What happens to your computer files, email account and social media accounts after you are gone?

RIP

We just don’t want to have the discussion

I think about this a lot ever since I read an article written by a lawyer on the topic. I decided it would make a good BDN Blog topic. Many people over 60 do have a computer that has a password in order to get into it. Your time on this earth ends suddenly or perhaps not so suddenly.

What happens to your Internet “footprint?”

Your computer sits where it has for the past x number of years. What happens to it and the files and documents on the hard drive? Are some of them important? Are their pictures that family may want to have access too? What happens to the email and social media accounts? If you have several PC’s including desktop machines and laptop, what files, pictures and so on are on which machine?

Oh my!

Are their things on your computer that, well, you’d just turn over in your grave if your family members happened to stumble upon. How about a record of every web site you’ve visited and saved (automatically) snap shots of various web pages you’ve looked at. Consider those pictures and or videos you’ve downloaded for your own personal viewing pleasure. We are all human and sometimes look at things we’d rather not have known by some people.

An example of “oh my!”

I’ll give you one example of a situation that I became aware of. In this case, the person had not passed away. It happened to involve a friend of mine. He would sometimes have instant message chats on Yahoo, using Yahoo’s Messenger program. (It’s a neat program that does several things other than allowing you to have instant message conversations) In his situation he should probably not have been having an ongoing conversation with the person that he had struck up an online relationship with. I asked him if he knew whether or not his Yahoo Messenger preferences were set to save a copy of all of his conversations on his hard drive. He did not know the answer so we looked. Sure enough, there they were in all their graphic detail. He nearly had a heart attack. His wife would have killed him but not before there was a messy confrontation where she presented him with pages and pages of conversation. Whoops! We found the folder that the conversations were kept and deleted them. Of course once you delete them they go into the recycle bin and can be recovered easily. We emptied the recycle bin. But that’s not enough. They can still be recovered although not so easily. I downloaded a program that would write over deleted files and free space on the hard drive with 1’s and 0’s multiple times making them impossible to recover. He dodged this bullet however, consider what might have happened if his spouse had found it later if he was no longer around. He took me out for a nice dinner!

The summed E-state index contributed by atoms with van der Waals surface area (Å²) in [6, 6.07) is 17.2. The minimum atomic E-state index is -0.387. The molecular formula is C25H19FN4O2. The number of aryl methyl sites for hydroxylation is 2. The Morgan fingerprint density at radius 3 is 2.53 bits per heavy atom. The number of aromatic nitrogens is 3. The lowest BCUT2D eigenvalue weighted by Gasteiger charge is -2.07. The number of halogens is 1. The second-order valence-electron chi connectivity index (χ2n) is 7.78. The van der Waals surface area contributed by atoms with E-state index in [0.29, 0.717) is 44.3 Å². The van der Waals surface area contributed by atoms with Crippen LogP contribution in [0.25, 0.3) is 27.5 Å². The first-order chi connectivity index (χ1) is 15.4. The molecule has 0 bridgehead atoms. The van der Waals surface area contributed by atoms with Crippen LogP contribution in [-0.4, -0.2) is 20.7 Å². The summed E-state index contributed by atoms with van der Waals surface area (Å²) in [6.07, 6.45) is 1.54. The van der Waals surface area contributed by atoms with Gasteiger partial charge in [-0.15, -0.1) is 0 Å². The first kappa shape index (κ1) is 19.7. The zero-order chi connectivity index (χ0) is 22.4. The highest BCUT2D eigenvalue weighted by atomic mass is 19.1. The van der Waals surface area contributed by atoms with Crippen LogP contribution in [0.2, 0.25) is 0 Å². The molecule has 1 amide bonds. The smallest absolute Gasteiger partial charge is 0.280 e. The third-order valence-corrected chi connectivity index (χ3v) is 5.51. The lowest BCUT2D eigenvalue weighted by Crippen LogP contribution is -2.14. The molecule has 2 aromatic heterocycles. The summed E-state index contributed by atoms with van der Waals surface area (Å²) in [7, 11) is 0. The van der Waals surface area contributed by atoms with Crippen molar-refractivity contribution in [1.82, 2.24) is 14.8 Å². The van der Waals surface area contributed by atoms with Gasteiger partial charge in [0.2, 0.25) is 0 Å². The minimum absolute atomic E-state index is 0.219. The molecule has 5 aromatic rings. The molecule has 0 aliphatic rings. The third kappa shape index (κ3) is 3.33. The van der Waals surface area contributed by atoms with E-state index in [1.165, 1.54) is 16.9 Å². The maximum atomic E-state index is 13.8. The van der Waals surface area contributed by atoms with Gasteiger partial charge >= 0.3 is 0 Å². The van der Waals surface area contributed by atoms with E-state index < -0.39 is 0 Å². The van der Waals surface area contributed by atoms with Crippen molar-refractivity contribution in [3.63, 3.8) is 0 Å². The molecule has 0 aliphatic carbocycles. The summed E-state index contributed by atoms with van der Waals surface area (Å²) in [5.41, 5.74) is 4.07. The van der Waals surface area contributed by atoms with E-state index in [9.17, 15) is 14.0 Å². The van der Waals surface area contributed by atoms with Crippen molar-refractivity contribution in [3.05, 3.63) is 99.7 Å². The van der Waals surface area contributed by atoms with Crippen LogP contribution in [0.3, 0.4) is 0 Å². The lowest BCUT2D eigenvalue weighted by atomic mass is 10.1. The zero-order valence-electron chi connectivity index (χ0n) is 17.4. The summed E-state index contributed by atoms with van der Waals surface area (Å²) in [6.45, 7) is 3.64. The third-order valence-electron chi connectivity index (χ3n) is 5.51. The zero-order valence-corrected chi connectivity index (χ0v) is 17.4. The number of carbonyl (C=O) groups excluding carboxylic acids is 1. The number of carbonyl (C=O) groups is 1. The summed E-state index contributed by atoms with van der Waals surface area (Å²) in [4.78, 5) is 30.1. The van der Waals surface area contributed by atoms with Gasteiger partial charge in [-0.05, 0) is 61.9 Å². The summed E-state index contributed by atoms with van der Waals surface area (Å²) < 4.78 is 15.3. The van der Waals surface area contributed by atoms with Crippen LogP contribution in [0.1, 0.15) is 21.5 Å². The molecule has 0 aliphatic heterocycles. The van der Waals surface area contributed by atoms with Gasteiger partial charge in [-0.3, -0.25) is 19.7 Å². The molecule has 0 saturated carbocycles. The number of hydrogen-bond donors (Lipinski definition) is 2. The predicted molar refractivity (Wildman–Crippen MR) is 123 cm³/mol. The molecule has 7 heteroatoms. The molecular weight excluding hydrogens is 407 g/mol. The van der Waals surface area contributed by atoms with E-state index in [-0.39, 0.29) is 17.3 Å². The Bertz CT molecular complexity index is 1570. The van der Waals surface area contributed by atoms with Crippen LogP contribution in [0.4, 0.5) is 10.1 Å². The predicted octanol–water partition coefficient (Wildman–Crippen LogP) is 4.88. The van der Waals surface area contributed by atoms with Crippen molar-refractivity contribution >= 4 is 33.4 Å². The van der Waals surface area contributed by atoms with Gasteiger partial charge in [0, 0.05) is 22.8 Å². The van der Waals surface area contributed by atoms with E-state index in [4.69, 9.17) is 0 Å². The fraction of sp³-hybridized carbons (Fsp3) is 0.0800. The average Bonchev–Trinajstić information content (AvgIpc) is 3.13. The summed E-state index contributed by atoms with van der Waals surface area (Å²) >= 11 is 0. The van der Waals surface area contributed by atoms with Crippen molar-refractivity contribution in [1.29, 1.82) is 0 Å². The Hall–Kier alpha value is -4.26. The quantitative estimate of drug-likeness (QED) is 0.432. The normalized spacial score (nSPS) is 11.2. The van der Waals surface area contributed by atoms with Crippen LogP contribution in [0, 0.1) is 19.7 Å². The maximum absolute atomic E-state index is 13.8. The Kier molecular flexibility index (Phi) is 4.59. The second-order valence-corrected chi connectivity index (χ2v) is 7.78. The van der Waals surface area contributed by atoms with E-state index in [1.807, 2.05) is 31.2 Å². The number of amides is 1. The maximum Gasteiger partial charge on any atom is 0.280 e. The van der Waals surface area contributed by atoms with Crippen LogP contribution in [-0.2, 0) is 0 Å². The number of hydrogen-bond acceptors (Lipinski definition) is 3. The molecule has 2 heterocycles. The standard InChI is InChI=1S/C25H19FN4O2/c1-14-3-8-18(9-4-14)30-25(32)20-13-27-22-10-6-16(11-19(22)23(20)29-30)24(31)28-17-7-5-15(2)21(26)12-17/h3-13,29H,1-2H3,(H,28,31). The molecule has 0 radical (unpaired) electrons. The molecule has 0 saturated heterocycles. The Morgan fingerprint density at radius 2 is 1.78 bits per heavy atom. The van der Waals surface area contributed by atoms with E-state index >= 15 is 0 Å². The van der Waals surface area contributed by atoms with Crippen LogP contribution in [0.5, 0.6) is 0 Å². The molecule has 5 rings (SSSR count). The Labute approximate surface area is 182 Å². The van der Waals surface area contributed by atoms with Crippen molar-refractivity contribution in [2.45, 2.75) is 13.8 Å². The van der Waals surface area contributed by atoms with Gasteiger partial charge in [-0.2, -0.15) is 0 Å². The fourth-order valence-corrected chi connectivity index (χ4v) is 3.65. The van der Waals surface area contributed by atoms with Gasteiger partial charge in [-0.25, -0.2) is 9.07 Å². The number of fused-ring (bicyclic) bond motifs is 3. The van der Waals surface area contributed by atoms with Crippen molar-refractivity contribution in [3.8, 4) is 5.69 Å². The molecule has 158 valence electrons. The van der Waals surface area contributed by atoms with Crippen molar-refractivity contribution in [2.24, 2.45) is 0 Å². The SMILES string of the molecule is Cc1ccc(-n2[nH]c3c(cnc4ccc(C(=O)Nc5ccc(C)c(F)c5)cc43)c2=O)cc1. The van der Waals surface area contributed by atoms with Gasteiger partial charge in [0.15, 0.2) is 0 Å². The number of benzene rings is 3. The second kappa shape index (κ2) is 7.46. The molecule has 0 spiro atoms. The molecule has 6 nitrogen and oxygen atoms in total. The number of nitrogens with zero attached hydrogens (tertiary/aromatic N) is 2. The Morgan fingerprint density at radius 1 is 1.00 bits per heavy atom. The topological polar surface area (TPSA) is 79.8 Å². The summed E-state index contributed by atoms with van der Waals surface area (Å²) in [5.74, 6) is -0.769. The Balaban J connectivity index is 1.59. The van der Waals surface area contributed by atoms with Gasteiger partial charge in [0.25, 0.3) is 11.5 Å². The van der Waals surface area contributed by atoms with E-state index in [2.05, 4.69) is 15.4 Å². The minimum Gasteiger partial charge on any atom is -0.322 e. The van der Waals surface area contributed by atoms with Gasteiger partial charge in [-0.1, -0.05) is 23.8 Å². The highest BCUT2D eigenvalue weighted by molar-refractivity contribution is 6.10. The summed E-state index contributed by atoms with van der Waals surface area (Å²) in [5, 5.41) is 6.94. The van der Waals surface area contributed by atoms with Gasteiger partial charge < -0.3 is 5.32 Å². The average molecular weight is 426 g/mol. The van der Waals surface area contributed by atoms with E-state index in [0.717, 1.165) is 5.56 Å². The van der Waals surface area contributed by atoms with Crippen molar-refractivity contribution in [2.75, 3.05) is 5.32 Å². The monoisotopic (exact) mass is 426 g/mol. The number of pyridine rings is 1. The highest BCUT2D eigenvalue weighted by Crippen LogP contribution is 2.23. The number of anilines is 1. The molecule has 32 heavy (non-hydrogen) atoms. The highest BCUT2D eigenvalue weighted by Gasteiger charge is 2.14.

Solution – Have “the talk” with someone you trust

The options to this social media and email dilemma is to give someone you trust your passwords or you could just take your chances and the attitude that “oh well, I’ll be dead and won’t have to worry about it”. Your social media accounts can be disabled, hidden or shutdown altogether. Perhaps you want them sitting out there for years after you are gone or no longer can or want to use your PC. This is a tough question. Who do you trust to do that? Who do you trust to have the password to get into your PC? What do you want them to do once they are in?

This is about personal privacy really, at all levels. I’m not judging anyone as to what is good, bad, right or wrong. This is just food for thought.

Comments welcome.

David Winslow

About David Winslow

I'm a life long member of the greater Bangor Community. My journey includes 26 years in the USAF, retiring in 1994. I am a graduate of Husson University (class of '73') where I obtained a four year degree in Business Administration. I've been a caregiver for my mother, worked in law enforcement, private security, volunteered in the community and now have a small computer repair business. I live in Brewer with my two dogs, Zoe and Dani.